The BBC (and all the newspapers that we have seen – the Mirror for example) did public understanding of sentencing a disservice in their coverage of the hearing of the Parole Board that directed the release of Tracey Connelly, the mother of ‘Baby P’ from custody.
At this stage, news reports are pretty scant. What will leave some people scratching their head is this line (variants of which appeared on other websites) – Ms Connelly “was jailed indefinitely, with a recommended minimum term of five years in May 2009“.
Five years from May 2009 is May 2014. So how come can she be released before then? Is this an indication that sentencing law in England is very, very silly?
‘No’ is the short answer. What has happened here is an example of the press not reporting things properly. Ms Connelly received a sentence of IPP (Imprisonment for Public Protection). We have a separate factsheet on how these operate, but, in brief, the Judge concluded that Ms Connelly was a potential danger to the public and could only be released when it was safe to do so.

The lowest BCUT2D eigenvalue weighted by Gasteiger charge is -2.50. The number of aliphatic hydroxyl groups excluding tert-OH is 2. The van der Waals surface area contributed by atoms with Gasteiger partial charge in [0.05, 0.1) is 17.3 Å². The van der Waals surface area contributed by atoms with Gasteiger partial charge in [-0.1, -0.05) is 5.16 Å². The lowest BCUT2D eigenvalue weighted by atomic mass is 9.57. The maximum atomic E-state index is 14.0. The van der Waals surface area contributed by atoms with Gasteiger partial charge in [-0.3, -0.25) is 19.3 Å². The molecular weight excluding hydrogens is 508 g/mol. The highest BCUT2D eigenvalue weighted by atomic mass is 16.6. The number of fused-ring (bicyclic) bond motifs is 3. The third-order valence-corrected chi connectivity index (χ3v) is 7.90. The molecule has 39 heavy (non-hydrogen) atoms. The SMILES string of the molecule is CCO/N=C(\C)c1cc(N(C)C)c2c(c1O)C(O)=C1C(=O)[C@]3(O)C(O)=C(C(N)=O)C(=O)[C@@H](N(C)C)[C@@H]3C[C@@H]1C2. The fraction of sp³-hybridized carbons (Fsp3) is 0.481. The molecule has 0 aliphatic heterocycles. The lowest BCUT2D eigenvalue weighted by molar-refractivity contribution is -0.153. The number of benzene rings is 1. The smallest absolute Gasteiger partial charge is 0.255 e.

He had to fix a ‘minimum term’ and this would have been calculated as being half the determinate sentence that otherwise would have been imposed (in this case 10 years). From that, he would have deducted any time spent on remand. In this case we have the sentencing remarks (thanks to Neil Powell for pointing them out!). We can see that Ms Connelly spent 644 days (1 year, 279 days) on remand before she was sentenced. This means that her actual tariff would have been 3 years and 86 days. This would mean that the earliest date she could have been released was about 1st August 2012. She has actually stayed in prison ‘over tariff’ by more than a year.
So, is the justice system bonkers? No. This all makes sense. It’s just sloppy reporting that misleads the public.
Note : Thanks to Neil for pointing that out – we had originally used the Court of Appeal judgment in the case of one of Ms Connelly’s co-defendants, Jason Owen (you can read that judgment here) which is still worth reading.